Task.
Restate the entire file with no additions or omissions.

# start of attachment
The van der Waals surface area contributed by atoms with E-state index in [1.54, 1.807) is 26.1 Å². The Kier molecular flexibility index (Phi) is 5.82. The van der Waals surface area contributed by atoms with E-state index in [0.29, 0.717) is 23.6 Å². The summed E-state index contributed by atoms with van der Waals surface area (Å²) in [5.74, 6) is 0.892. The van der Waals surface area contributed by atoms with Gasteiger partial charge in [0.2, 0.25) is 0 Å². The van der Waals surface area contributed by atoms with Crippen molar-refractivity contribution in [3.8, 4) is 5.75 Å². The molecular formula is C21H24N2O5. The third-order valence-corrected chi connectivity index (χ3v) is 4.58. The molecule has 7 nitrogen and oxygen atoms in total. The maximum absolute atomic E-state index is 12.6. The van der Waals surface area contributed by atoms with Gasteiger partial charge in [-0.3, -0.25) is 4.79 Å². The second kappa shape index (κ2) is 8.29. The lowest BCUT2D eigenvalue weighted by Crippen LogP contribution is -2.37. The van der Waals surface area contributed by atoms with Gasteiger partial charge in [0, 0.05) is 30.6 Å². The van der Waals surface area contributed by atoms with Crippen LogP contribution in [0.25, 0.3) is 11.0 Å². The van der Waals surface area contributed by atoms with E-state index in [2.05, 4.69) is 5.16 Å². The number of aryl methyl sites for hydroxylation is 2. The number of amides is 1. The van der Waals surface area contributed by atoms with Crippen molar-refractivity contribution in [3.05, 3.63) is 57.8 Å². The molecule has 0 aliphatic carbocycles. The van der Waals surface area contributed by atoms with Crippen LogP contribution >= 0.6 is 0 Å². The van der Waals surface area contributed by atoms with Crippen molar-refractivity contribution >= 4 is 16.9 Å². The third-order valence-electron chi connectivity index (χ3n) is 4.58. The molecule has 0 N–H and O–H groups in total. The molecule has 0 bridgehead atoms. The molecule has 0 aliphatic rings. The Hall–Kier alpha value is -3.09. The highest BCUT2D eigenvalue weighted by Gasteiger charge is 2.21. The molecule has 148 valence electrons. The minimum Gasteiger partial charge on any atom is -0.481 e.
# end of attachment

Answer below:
The van der Waals surface area contributed by atoms with E-state index in [1.54, 1.807) is 26.1 Å². The Kier molecular flexibility index (Phi) is 5.82. The van der Waals surface area contributed by atoms with E-state index in [0.29, 0.717) is 23.6 Å². The summed E-state index contributed by atoms with van der Waals surface area (Å²) in [5.74, 6) is 0.892. The van der Waals surface area contributed by atoms with Gasteiger partial charge in [0.2, 0.25) is 0 Å². The van der Waals surface area contributed by atoms with Crippen molar-refractivity contribution in [3.8, 4) is 5.75 Å². The molecular formula is C21H24N2O5. The third-order valence-corrected chi connectivity index (χ3v) is 4.58. The molecule has 7 nitrogen and oxygen atoms in total. The maximum absolute atomic E-state index is 12.6. The van der Waals surface area contributed by atoms with Gasteiger partial charge in [-0.3, -0.25) is 4.79 Å². The second kappa shape index (κ2) is 8.29. The lowest BCUT2D eigenvalue weighted by Crippen LogP contribution is -2.37. The van der Waals surface area contributed by atoms with Gasteiger partial charge in [0, 0.05) is 30.6 Å². The van der Waals surface area contributed by atoms with Crippen LogP contribution in [0.25, 0.3) is 11.0 Å². The van der Waals surface area contributed by atoms with E-state index in [2.05, 4.69) is 5.16 Å². The number of aryl methyl sites for hydroxylation is 2. The number of amides is 1. The van der Waals surface area contributed by atoms with Crippen molar-refractivity contribution in [3.05, 3.63) is 57.8 Å². The molecule has 0 aliphatic carbocycles. The van der Waals surface area contributed by atoms with Crippen LogP contribution >= 0.6 is 0 Å². The van der Waals surface area contributed by atoms with Crippen molar-refractivity contribution >= 4 is 16.9 Å². The third-order valence-electron chi connectivity index (χ3n) is 4.58. The molecule has 0 N–H and O–H groups in total. The molecule has 0 bridgehead atoms. The molecule has 0 aliphatic rings. The Hall–Kier alpha value is -3.09. The highest BCUT2D eigenvalue weighted by Gasteiger charge is 2.21. The molecule has 148 valence electrons. The minimum Gasteiger partial charge on any atom is -0.481 e.